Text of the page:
• What caused your knee problem
  • Your symptoms
  • How long you have had symptoms for
  • Whether you've had any past treatment and/or the same issue has occurred before

They will then do a physical examination, with your consultant guiding you through gentle movements to understand the range of movement in your knee. These exercises will show them exactly where and when you feel pain in your knee, which can be useful for understanding where precisely your knee damage is. They will also check for any bruising and/or swelling.

To make sure they get a specific diagnosis, your consultant might order an MRI scan. This scan uses strong magnetic fields and radio waves that produces detailed images of the soft tissues in your body (muscles, tendons, ligaments, and cartilage). So, using this test, your consultant will be able to see the precise location and severity of your knee cartilage damage.

clinician performing physiotherapy on knee patient
Once your consultant confirms that there are lesions and/or inflammation to the cartilage in your knee, they will initially arrange knee cartilage repair without surgery. There are a number of non-surgical treatments for knee cartilage issues:


If your knee cartilage issue is not severe, your consultant will start by recommending the RICE method (rest, ice, compression, elevation), along with wearing a protective brace over your knee to prevent you from twisting it any further. Doing this gives the inflammation around your cartilage the chance to heal and may mean that your symptoms go away. Your consultant may also prescribe a series of medications that bring down the inflammation in your knee (NSAIDs).


If your knee cartilage issue is not major, and you aren't experiencing high levels of pain, your consultant may recommend a physiotherapy programme. They will prescribe a variety of exercises designed to improve the strength and flexibility of the muscles around your knee joint, which in turn eases the pressure on the cartilage that surrounds your joint. This can be helpful for not just pain but also if you're struggling with mild osteoarthritis.

Preparing for knee cartilage surgery

If your knee cartilage damage is severe and/or conservative treatments have not made a difference to your situation, your consultant may recommend knee cartilage surgery. Ahead of booking you in for a hospital visit, they will give you some information about how to prepare for the procedure.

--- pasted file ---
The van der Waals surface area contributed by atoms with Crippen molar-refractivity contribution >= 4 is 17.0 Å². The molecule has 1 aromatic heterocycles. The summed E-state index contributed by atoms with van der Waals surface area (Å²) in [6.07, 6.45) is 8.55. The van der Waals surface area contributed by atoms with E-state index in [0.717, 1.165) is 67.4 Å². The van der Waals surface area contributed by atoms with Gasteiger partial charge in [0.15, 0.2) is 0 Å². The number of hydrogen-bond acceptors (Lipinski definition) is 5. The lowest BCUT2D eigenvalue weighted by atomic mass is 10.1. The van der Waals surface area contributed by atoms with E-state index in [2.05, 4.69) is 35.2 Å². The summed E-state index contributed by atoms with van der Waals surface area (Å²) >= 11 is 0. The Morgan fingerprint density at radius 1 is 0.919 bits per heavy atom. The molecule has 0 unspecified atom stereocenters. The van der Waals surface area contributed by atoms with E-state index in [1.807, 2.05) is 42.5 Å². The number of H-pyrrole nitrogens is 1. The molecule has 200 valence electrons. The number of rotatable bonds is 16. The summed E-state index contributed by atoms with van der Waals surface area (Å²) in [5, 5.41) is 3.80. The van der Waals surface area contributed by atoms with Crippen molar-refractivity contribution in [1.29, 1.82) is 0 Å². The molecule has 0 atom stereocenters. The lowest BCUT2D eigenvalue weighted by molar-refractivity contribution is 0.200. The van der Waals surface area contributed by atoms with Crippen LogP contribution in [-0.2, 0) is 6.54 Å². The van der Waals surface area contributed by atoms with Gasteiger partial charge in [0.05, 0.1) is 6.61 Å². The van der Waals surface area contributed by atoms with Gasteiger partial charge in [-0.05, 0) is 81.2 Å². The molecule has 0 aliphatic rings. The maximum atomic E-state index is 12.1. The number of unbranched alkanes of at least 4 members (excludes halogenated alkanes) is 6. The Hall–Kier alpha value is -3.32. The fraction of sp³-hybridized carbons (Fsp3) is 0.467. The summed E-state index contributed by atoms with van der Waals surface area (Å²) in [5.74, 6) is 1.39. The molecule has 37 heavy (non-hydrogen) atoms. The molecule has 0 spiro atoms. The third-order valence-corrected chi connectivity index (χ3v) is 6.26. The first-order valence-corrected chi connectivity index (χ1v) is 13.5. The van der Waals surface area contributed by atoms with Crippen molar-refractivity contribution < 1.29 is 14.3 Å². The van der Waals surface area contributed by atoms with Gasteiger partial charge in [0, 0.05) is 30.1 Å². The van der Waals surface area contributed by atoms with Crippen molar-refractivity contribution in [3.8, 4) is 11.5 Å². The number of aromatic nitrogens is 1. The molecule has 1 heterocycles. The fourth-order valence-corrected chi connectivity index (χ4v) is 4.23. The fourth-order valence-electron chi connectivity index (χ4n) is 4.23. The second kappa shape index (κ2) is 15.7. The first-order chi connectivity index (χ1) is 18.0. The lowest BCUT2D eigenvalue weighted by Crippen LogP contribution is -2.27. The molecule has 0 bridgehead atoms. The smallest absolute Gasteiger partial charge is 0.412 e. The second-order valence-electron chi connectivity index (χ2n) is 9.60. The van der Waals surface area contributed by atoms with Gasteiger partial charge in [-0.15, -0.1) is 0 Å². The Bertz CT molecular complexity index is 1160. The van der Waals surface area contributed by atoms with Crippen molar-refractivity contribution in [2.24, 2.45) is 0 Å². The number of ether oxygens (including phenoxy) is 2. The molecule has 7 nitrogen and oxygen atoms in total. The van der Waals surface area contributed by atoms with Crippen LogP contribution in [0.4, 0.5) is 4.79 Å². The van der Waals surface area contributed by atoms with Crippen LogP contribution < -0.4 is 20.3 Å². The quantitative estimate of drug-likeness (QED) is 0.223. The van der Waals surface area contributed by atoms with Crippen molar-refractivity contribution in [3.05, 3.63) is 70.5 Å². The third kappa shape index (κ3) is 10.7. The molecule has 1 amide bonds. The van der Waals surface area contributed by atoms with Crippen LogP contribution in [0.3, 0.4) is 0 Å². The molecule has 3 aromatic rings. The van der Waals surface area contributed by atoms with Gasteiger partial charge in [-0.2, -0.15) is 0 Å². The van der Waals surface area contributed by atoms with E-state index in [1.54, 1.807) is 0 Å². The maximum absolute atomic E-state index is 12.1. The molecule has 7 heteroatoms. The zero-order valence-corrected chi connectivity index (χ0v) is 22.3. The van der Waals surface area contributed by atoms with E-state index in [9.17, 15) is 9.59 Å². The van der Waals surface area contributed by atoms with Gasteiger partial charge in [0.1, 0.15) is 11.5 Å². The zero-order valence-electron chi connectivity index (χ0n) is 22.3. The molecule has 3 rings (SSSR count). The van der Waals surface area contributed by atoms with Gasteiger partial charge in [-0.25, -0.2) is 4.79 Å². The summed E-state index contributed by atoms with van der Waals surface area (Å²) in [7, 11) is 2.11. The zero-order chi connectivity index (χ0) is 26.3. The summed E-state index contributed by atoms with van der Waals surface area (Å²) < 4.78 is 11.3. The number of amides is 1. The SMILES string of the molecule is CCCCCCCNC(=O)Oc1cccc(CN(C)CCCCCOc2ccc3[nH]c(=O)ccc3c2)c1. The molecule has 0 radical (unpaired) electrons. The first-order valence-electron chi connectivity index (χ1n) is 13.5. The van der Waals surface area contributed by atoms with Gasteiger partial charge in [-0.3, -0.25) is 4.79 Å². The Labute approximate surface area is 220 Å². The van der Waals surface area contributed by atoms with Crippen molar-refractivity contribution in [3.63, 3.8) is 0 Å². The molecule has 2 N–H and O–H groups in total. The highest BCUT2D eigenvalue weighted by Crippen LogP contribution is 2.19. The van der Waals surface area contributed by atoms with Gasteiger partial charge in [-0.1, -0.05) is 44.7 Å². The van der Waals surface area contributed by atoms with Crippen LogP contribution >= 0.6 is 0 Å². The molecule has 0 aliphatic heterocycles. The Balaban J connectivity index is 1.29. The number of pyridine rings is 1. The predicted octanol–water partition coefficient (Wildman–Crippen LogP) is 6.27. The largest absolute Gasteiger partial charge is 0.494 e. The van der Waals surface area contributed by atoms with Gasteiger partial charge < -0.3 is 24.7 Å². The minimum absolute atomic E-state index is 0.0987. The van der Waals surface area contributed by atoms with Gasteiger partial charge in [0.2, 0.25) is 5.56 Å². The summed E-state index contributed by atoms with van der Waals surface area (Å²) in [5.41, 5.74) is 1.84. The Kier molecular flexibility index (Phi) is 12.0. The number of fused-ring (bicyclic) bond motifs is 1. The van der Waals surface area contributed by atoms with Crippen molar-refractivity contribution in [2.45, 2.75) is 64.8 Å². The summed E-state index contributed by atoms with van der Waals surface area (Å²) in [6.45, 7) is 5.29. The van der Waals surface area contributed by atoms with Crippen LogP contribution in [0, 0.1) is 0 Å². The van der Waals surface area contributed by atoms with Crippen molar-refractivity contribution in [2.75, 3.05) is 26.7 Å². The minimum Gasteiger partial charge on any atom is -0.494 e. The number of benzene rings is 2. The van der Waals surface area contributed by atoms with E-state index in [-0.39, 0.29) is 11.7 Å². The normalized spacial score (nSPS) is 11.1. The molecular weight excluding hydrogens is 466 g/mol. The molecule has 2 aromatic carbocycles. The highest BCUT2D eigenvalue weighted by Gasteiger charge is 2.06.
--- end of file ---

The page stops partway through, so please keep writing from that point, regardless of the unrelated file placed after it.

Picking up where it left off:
Make your home recovery friendly

After getting home from hospital, you will need to rest your knee as much as possible for the first week of recovery. So, if you live on the second or third floor, set up a recovery space on your ground floor, as this means fewer trips up the stairs, and take care to remove any tripping hazards (loose flooring, furniture, general mess, etc).

Stop smoking

If you are a smoker, there is an increased risk of you experiencing heart and/or breathing problems during and/or after surgery. Smokers also require higher levels of general anaesthetic, which can cause its own complications. Recovery from surgery can also be hampered if you keep smoking after your procedure. Your consultant may therefore recommend you stop smoking at least a week before coming to hospital.

Stock up on supplies

Because you'll need to keep your leg elevated and rested for the first few days after your knee cartilage surgery, quick trips to the supermarket won't be possible, so be sure to stock up on any supplies you might need before coming to the hospital and have them within easy reach of where you're resting. If you need anything else as you recover, see if a family member or friend can grab it for you.

Check medications with your consultant

Your consultant will speak to you about medications before arranging a time for your surgery. Any medications that thin your blood - aspirin, warfarin, anti-inflammatories - may cause unwanted bleeding during and/or after your surgery, so you might be asked to stop taking them two weeks in advance.

Food and drink

Don't eat or drink anything after midnight on the day of your surgery - apart from small sips of water - and avoid alcohol for 48 hours prior to visiting the hospital.

There are different types of knee cartilage surgery. Your consultant will make a decision on which treatment is most suitable by assessing the severity of your cartilage issue shown on your MRI scan. Whether you have arthritis may also influence what kind of procedure you have.

Knee cartilage repair surgery is done under general anaesthetic, which means you'll be asleep for the full operation and won't feel anything, and typically lasts around an hour.


If your knee injury happened recently and small areas of degradation (lesions) have appeared on your cartilage, your consultant may recommend a microfracture treatment. This involves your surgeon drilling tiny holes into one or more bones in your knee joint, as this allows for greater blood flow in the area, which in turn releases cells that forms new cartilage in the area that has become worn down due to injury. This treatment is not effective if you are older and have severe osteoarthritis and/or have large legions on your joint.

Osteoarticular transfer system procedure (OATS)